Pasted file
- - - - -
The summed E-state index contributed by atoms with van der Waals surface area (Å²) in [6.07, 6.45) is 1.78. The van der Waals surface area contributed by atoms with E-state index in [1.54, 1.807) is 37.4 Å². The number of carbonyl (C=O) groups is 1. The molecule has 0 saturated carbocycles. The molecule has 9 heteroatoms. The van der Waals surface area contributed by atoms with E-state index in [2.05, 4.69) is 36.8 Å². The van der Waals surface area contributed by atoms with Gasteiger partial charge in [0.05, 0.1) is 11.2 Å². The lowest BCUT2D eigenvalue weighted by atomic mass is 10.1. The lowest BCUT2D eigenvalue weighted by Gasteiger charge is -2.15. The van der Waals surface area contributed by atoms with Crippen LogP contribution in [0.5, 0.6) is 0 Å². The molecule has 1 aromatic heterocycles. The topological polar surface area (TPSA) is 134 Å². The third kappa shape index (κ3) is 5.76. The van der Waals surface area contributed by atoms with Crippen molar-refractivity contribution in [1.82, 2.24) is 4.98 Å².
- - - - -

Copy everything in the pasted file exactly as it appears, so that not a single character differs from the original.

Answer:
The summed E-state index contributed by atoms with van der Waals surface area (Å²) in [6.07, 6.45) is 1.78. The van der Waals surface area contributed by atoms with E-state index in [1.54, 1.807) is 37.4 Å². The number of carbonyl (C=O) groups is 1. The molecule has 0 saturated carbocycles. The molecule has 9 heteroatoms. The van der Waals surface area contributed by atoms with E-state index in [2.05, 4.69) is 36.8 Å². The van der Waals surface area contributed by atoms with Gasteiger partial charge in [0.05, 0.1) is 11.2 Å². The lowest BCUT2D eigenvalue weighted by atomic mass is 10.1. The lowest BCUT2D eigenvalue weighted by Gasteiger charge is -2.15. The van der Waals surface area contributed by atoms with Crippen LogP contribution in [0.5, 0.6) is 0 Å². The molecule has 1 aromatic heterocycles. The topological polar surface area (TPSA) is 134 Å². The third kappa shape index (κ3) is 5.76. The van der Waals surface area contributed by atoms with Crippen molar-refractivity contribution in [1.82, 2.24) is 4.98 Å².